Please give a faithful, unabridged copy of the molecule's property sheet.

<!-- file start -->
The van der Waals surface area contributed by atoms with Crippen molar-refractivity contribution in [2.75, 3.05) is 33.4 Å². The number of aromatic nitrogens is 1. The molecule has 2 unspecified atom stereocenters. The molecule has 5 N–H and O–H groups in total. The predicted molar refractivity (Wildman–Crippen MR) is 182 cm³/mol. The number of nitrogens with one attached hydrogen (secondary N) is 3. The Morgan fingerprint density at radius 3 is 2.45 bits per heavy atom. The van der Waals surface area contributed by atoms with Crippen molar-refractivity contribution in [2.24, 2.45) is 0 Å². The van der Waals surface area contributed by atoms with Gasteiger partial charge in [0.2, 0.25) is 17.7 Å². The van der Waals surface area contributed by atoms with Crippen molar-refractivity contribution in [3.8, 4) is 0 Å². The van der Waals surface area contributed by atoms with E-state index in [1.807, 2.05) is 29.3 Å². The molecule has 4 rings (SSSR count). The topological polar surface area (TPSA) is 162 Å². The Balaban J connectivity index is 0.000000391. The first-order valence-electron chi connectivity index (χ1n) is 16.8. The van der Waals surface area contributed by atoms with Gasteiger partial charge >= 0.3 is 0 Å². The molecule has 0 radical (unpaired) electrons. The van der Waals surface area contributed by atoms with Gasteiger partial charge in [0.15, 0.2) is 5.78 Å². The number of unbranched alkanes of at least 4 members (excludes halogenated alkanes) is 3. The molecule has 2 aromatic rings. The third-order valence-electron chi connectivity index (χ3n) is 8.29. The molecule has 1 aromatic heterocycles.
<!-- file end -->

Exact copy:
The van der Waals surface area contributed by atoms with Crippen molar-refractivity contribution in [2.75, 3.05) is 33.4 Å². The number of aromatic nitrogens is 1. The molecule has 2 unspecified atom stereocenters. The molecule has 5 N–H and O–H groups in total. The predicted molar refractivity (Wildman–Crippen MR) is 182 cm³/mol. The number of nitrogens with one attached hydrogen (secondary N) is 3. The Morgan fingerprint density at radius 3 is 2.45 bits per heavy atom. The van der Waals surface area contributed by atoms with Crippen molar-refractivity contribution in [2.24, 2.45) is 0 Å². The van der Waals surface area contributed by atoms with Gasteiger partial charge in [0.2, 0.25) is 17.7 Å². The van der Waals surface area contributed by atoms with Crippen molar-refractivity contribution in [3.8, 4) is 0 Å². The van der Waals surface area contributed by atoms with E-state index in [1.807, 2.05) is 29.3 Å². The molecule has 4 rings (SSSR count). The topological polar surface area (TPSA) is 162 Å². The Balaban J connectivity index is 0.000000391. The first-order valence-electron chi connectivity index (χ1n) is 16.8. The van der Waals surface area contributed by atoms with Gasteiger partial charge >= 0.3 is 0 Å². The molecule has 0 radical (unpaired) electrons. The van der Waals surface area contributed by atoms with Gasteiger partial charge in [0.15, 0.2) is 5.78 Å². The number of unbranched alkanes of at least 4 members (excludes halogenated alkanes) is 3. The molecule has 2 aromatic rings. The third-order valence-electron chi connectivity index (χ3n) is 8.29. The molecule has 1 aromatic heterocycles.